Picking Your Dogfights

OR: The Fighter Commander’s Guide to Air Combat

By Alan Emrich

You initiate Air-to-Air Combat in Frank Chadwick’s ETO when a player’s Fighter units conduct an Intercept Mission. The intercepting player is always in control of when and where Air Battles occur and, better still, makes those decisions after appraising all of the opponent’s Missions. So, from the smorgasbord of interception possibilities, you must determine from among them which are the most existentially vital to thwart and which offer the best chances to punish the enemy’s Air Force. Usually, it is hard to find these two priorities together, as the opponent’s most vital Missions are the best protected by Escorts and employ Fighter-Bombers, while a less-vital Mission presents better Intercept opportunities to really inflict punishment in Air Combat. Although Airdrop Missions often qualify as both great threats on the map and easy targets in the air.

The classic East Front 1941 air-to-air situation: 4 strength of Soviet Interceptors vs. a 4 strength German "Hammer" CAS Mission.

Correctly prioritizing which enemy Missions to target and assessing your chances in Air-to-Air Combat before launching your Intercept Packets is the key to gaining an air advantage.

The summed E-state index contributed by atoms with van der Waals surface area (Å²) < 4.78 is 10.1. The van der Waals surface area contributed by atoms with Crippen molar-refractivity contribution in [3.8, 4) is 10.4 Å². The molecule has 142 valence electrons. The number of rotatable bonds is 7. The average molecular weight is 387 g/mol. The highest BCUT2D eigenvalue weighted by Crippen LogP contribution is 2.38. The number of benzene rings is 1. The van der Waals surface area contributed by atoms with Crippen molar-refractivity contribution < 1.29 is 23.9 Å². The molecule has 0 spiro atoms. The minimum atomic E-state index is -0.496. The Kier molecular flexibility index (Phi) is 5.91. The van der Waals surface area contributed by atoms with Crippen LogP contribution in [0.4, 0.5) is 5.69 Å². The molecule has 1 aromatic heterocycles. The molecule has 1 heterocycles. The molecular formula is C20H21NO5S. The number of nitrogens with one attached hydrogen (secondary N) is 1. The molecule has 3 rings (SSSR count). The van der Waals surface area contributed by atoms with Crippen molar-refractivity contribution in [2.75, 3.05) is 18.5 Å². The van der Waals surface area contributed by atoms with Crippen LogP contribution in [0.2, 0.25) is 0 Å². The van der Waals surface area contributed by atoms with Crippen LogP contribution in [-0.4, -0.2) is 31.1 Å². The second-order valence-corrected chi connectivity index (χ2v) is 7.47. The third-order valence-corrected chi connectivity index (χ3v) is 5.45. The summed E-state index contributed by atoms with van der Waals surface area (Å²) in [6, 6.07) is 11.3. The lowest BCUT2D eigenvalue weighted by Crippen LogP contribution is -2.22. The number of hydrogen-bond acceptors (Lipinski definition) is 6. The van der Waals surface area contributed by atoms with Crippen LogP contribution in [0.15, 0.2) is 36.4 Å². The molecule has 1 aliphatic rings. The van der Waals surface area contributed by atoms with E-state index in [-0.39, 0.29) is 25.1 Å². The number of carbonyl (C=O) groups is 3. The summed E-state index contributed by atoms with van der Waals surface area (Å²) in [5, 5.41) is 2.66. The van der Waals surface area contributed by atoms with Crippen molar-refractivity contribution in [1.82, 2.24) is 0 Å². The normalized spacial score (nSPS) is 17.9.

Two versus One

Usually, Fighter units conduct Intercept Missions in Packets of two units to bring maximum strength to the ensuing Dogfight. Since Escort Missions can only have one Fighter unit protecting their Mission Packet, the intercepting player usually musters an initial strength advantage (or at least parity) on the Dogfight table and has a real chance to do some harm. Interception forces are always striving to achieve at least a +1 on the Dogfight Table since it allows them to roll a lucky ‘6’ puts an enemy Air unit in the Destroyed box.

The Axis intercept the Soviet Close Air Support Mission at a +1 Combat Differential.

For example, during their Winter Counteroffensive the Soviets need a Close Air Support Mission flown to a crucial Battle hex: they fly a Mission Packet with an Il-2 and a Pe-2, escorted by one (the maximum allowed) Yak-1 Fighter unit.

The Axis Intercept with a Packet including the German Bf-109E and Romanian PZL.P-11 Fighter units.

The Axis have a combined Air-to-Air Strength of 5 versus the Soviets’ defense of 4 (2 for the Yak-1, +1 each from the two Fighter-Bomber units in the Mission Group; with one Tough and one Vulnerable symbol on their side cancelling each other out for Defense Strength modification). Thus, the Axis will attack on the +1 column of the Dogfight table with a very good chance to disrupt the enemy’s Air Group and, on a lucky roll, will Kill one the Pe-2 Mission Air unit (because it is the Vulnerable one of the pair)!

The ETO Dogfight Table has more teeth and decision-making on the central columns when a [P]ress result occurs!

One versus One (or Two)

Should the Escorting Fighter unit survive the initial bounce from the Intercepting Packet, it gets to return fire. This means a decision whether to engage both Interceptors (when two Fighter units are in the Intercept Packet, which is typical) or selecting one from the pair and only targeti